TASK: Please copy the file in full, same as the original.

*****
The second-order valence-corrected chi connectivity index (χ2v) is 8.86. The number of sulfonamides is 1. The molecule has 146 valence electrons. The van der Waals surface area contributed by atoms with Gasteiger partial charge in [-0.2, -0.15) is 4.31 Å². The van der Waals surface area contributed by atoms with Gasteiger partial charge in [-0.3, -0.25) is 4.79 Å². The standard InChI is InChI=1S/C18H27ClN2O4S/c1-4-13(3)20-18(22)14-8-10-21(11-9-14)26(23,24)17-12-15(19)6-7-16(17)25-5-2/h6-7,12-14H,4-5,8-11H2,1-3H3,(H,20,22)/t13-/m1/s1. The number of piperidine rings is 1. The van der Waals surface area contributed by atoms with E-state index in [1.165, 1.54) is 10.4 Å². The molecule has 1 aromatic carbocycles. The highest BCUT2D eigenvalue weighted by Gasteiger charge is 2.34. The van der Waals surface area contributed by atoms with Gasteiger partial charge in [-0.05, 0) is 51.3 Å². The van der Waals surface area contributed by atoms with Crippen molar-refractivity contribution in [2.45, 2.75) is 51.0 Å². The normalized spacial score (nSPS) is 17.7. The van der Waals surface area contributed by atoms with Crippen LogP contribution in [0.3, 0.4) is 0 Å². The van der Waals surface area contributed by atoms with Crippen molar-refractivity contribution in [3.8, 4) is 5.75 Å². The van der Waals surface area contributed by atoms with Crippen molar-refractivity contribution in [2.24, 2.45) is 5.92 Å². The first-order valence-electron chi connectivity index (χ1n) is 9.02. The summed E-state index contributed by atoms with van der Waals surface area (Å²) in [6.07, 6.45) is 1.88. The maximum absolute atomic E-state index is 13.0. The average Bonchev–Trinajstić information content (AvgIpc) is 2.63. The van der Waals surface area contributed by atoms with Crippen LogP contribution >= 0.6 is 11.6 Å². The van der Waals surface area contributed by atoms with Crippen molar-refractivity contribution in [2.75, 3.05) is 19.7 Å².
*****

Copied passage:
The second-order valence-corrected chi connectivity index (χ2v) is 8.86. The number of sulfonamides is 1. The molecule has 146 valence electrons. The van der Waals surface area contributed by atoms with Gasteiger partial charge in [-0.2, -0.15) is 4.31 Å². The van der Waals surface area contributed by atoms with Gasteiger partial charge in [-0.3, -0.25) is 4.79 Å². The standard InChI is InChI=1S/C18H27ClN2O4S/c1-4-13(3)20-18(22)14-8-10-21(11-9-14)26(23,24)17-12-15(19)6-7-16(17)25-5-2/h6-7,12-14H,4-5,8-11H2,1-3H3,(H,20,22)/t13-/m1/s1. The number of piperidine rings is 1. The van der Waals surface area contributed by atoms with E-state index in [1.165, 1.54) is 10.4 Å². The molecule has 1 aromatic carbocycles. The highest BCUT2D eigenvalue weighted by Gasteiger charge is 2.34. The van der Waals surface area contributed by atoms with Gasteiger partial charge in [-0.05, 0) is 51.3 Å². The van der Waals surface area contributed by atoms with Crippen molar-refractivity contribution in [2.45, 2.75) is 51.0 Å². The normalized spacial score (nSPS) is 17.7. The van der Waals surface area contributed by atoms with Crippen LogP contribution in [0.3, 0.4) is 0 Å². The van der Waals surface area contributed by atoms with Crippen molar-refractivity contribution in [3.8, 4) is 5.75 Å². The van der Waals surface area contributed by atoms with Crippen molar-refractivity contribution in [2.24, 2.45) is 5.92 Å². The first-order valence-electron chi connectivity index (χ1n) is 9.02. The summed E-state index contributed by atoms with van der Waals surface area (Å²) in [6.07, 6.45) is 1.88. The maximum absolute atomic E-state index is 13.0. The average Bonchev–Trinajstić information content (AvgIpc) is 2.63. The van der Waals surface area contributed by atoms with Crippen LogP contribution >= 0.6 is 11.6 Å². The van der Waals surface area contributed by atoms with Crippen molar-refractivity contribution in [2.75, 3.05) is 19.7 Å².